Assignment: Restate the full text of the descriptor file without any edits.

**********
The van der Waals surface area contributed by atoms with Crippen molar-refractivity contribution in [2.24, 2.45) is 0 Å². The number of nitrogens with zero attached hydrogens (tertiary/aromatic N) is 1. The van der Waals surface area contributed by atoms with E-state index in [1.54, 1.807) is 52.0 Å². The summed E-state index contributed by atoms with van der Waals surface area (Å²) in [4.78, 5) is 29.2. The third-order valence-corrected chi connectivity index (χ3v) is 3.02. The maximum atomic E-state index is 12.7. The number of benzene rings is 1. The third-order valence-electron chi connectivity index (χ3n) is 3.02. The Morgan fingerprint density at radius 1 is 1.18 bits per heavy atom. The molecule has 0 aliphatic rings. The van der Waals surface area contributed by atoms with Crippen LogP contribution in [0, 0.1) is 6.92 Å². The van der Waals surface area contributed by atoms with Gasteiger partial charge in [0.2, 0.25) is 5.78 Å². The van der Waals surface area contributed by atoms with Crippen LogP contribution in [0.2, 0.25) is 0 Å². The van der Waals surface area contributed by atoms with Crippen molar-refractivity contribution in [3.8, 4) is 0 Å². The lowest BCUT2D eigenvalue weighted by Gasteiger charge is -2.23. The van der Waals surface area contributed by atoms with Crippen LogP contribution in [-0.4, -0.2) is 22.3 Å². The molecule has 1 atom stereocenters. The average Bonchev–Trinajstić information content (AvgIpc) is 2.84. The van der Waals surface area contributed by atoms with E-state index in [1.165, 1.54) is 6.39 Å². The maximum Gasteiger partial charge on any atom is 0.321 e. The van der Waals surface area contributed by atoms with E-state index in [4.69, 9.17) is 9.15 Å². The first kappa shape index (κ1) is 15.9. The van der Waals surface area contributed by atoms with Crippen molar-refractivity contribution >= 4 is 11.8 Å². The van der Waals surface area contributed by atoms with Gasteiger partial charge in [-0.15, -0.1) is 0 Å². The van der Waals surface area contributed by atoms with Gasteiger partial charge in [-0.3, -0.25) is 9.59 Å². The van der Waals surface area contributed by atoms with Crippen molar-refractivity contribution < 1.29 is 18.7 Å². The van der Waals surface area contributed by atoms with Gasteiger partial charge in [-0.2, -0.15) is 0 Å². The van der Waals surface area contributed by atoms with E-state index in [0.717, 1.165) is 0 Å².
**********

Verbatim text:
The van der Waals surface area contributed by atoms with Crippen molar-refractivity contribution in [2.24, 2.45) is 0 Å². The number of nitrogens with zero attached hydrogens (tertiary/aromatic N) is 1. The van der Waals surface area contributed by atoms with E-state index in [1.54, 1.807) is 52.0 Å². The summed E-state index contributed by atoms with van der Waals surface area (Å²) in [4.78, 5) is 29.2. The third-order valence-corrected chi connectivity index (χ3v) is 3.02. The maximum atomic E-state index is 12.7. The number of benzene rings is 1. The third-order valence-electron chi connectivity index (χ3n) is 3.02. The Morgan fingerprint density at radius 1 is 1.18 bits per heavy atom. The molecule has 0 aliphatic rings. The van der Waals surface area contributed by atoms with Crippen LogP contribution in [0, 0.1) is 6.92 Å². The van der Waals surface area contributed by atoms with Gasteiger partial charge in [0.2, 0.25) is 5.78 Å². The van der Waals surface area contributed by atoms with Crippen LogP contribution in [0.2, 0.25) is 0 Å². The van der Waals surface area contributed by atoms with Crippen molar-refractivity contribution in [3.8, 4) is 0 Å². The lowest BCUT2D eigenvalue weighted by Gasteiger charge is -2.23. The van der Waals surface area contributed by atoms with Crippen LogP contribution in [-0.4, -0.2) is 22.3 Å². The molecule has 1 atom stereocenters. The average Bonchev–Trinajstić information content (AvgIpc) is 2.84. The van der Waals surface area contributed by atoms with E-state index in [1.165, 1.54) is 6.39 Å². The maximum Gasteiger partial charge on any atom is 0.321 e. The van der Waals surface area contributed by atoms with E-state index in [4.69, 9.17) is 9.15 Å². The first kappa shape index (κ1) is 15.9. The van der Waals surface area contributed by atoms with Crippen molar-refractivity contribution >= 4 is 11.8 Å². The van der Waals surface area contributed by atoms with Gasteiger partial charge in [-0.15, -0.1) is 0 Å². The van der Waals surface area contributed by atoms with Gasteiger partial charge in [-0.3, -0.25) is 9.59 Å². The van der Waals surface area contributed by atoms with Crippen molar-refractivity contribution < 1.29 is 18.7 Å². The van der Waals surface area contributed by atoms with Gasteiger partial charge in [-0.2, -0.15) is 0 Å². The van der Waals surface area contributed by atoms with E-state index in [0.717, 1.165) is 0 Å².